The host cell (or packaging cell) must also be rendered capable of providing nonAAV-derived functions, or “accessory functions,” in order to produce rAAV virions. Accessory functions are nonAAV-derived viral and/or cellular functions upon which AAV is dependent for its replication. Thus, accessory functions include at least those nonAAV proteins and RNAs that are required in AAV replication, including those involved in activation of AAV gene transcription, stage specific AAV mRNA splicing, AAV DNA replication, synthesis of Cap expression products and AAV capsid assembly. Viral-based accessory functions can be derived from any of the known helper viruses.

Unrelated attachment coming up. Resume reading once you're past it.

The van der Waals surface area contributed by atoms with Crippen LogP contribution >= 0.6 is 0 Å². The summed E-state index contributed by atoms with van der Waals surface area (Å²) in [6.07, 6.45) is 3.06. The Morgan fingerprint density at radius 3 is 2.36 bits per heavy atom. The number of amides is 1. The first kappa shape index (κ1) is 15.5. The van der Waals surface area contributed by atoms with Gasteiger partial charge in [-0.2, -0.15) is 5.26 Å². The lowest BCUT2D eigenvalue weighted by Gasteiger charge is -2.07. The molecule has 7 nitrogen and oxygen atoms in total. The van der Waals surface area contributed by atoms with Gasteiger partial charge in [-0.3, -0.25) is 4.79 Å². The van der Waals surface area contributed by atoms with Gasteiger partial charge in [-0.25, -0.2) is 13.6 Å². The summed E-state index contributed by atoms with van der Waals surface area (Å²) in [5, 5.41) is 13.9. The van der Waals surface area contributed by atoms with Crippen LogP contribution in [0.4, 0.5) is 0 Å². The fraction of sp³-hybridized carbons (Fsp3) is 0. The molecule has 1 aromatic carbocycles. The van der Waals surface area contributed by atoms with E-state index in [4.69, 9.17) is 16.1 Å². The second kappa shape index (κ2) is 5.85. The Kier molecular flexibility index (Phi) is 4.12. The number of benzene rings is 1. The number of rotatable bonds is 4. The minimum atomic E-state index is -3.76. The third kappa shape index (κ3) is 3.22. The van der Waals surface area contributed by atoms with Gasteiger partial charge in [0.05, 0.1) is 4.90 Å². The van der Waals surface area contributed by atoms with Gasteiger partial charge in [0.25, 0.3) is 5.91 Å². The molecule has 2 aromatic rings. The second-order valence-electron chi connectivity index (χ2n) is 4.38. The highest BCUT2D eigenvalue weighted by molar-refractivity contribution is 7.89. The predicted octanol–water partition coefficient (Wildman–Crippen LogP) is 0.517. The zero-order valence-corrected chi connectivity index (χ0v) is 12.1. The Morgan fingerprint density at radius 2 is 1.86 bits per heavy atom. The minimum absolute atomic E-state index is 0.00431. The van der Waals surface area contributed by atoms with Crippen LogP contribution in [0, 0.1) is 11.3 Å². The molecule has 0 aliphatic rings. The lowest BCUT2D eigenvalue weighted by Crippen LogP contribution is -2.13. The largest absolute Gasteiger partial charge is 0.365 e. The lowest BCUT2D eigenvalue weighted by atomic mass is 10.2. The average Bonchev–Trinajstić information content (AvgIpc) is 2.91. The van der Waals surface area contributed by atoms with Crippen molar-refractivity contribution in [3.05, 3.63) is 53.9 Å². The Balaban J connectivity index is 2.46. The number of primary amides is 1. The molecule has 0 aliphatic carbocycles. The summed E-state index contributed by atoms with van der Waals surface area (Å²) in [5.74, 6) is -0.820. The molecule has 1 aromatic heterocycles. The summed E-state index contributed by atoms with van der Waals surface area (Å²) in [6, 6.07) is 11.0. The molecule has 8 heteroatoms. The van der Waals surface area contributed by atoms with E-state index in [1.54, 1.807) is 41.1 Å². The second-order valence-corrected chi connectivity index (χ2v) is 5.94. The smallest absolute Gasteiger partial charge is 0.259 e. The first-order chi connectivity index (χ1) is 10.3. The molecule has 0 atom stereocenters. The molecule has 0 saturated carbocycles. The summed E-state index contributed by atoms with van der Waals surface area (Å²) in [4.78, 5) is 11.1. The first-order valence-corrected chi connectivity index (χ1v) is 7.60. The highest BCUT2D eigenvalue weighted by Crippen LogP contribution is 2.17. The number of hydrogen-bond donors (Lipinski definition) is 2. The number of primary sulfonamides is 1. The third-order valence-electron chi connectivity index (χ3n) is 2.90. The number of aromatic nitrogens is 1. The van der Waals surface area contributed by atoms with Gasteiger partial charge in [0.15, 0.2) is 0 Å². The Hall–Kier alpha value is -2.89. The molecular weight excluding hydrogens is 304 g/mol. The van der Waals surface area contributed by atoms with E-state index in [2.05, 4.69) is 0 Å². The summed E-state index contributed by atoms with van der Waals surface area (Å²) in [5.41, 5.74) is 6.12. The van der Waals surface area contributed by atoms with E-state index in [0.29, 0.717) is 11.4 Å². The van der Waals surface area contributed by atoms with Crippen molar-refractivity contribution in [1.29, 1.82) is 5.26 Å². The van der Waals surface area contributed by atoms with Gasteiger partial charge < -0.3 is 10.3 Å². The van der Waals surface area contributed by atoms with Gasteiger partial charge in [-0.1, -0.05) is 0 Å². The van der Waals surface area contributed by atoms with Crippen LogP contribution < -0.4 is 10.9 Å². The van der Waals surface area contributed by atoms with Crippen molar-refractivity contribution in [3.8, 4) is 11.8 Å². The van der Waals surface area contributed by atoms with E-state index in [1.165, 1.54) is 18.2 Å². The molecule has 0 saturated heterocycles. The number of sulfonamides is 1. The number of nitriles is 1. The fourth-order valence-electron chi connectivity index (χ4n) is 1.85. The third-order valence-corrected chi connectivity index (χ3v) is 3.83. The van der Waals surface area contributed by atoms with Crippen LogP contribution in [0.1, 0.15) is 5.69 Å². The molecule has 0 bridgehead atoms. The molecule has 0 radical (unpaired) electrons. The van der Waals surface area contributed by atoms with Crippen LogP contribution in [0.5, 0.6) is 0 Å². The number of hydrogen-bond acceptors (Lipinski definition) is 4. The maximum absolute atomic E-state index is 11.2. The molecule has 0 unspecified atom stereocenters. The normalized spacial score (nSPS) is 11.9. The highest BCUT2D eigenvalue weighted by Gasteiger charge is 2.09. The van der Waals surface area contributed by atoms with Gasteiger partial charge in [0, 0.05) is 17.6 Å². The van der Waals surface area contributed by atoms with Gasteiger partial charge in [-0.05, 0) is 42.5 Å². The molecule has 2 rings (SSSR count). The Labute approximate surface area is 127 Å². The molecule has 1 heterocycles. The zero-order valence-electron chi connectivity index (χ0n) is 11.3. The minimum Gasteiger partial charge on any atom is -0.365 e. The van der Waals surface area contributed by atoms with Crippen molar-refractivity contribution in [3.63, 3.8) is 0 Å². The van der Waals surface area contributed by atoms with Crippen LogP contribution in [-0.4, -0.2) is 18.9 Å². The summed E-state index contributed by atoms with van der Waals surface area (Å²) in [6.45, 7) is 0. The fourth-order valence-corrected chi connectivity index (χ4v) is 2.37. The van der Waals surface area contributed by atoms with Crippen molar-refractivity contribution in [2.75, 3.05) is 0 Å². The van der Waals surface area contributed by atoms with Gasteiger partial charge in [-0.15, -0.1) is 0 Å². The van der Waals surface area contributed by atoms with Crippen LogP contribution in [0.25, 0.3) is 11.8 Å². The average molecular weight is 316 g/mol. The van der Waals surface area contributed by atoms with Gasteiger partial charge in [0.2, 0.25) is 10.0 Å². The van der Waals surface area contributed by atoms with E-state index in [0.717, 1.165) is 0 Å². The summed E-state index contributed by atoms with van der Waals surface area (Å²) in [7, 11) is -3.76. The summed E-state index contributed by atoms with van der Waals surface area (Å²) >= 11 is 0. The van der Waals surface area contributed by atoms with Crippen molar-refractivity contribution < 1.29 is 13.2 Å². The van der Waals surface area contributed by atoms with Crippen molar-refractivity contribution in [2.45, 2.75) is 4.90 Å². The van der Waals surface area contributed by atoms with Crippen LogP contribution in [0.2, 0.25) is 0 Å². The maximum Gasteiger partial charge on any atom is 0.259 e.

In particular, accessory functions can be introduced into and then expressed in host cells using methods known to those of skill in the art. Typically, accessory functions are provided by infection of the host cells with an unrelated helper virus. A number of suitable helper viruses are known, including adenoviruses; herpesviruses such as herpes simplex virus types 1 and 2; and vaccinia viruses. Nonviral accessory functions will also find use herein, such as those provided by cell synchronization using any of various known agents. See, e.g., Buller et al. (1981) J. Virol. 40:241–247; McPherson et al. (1985) Virology 147:217–222; Schlehofer et al. (1986) Virology 152:110–117.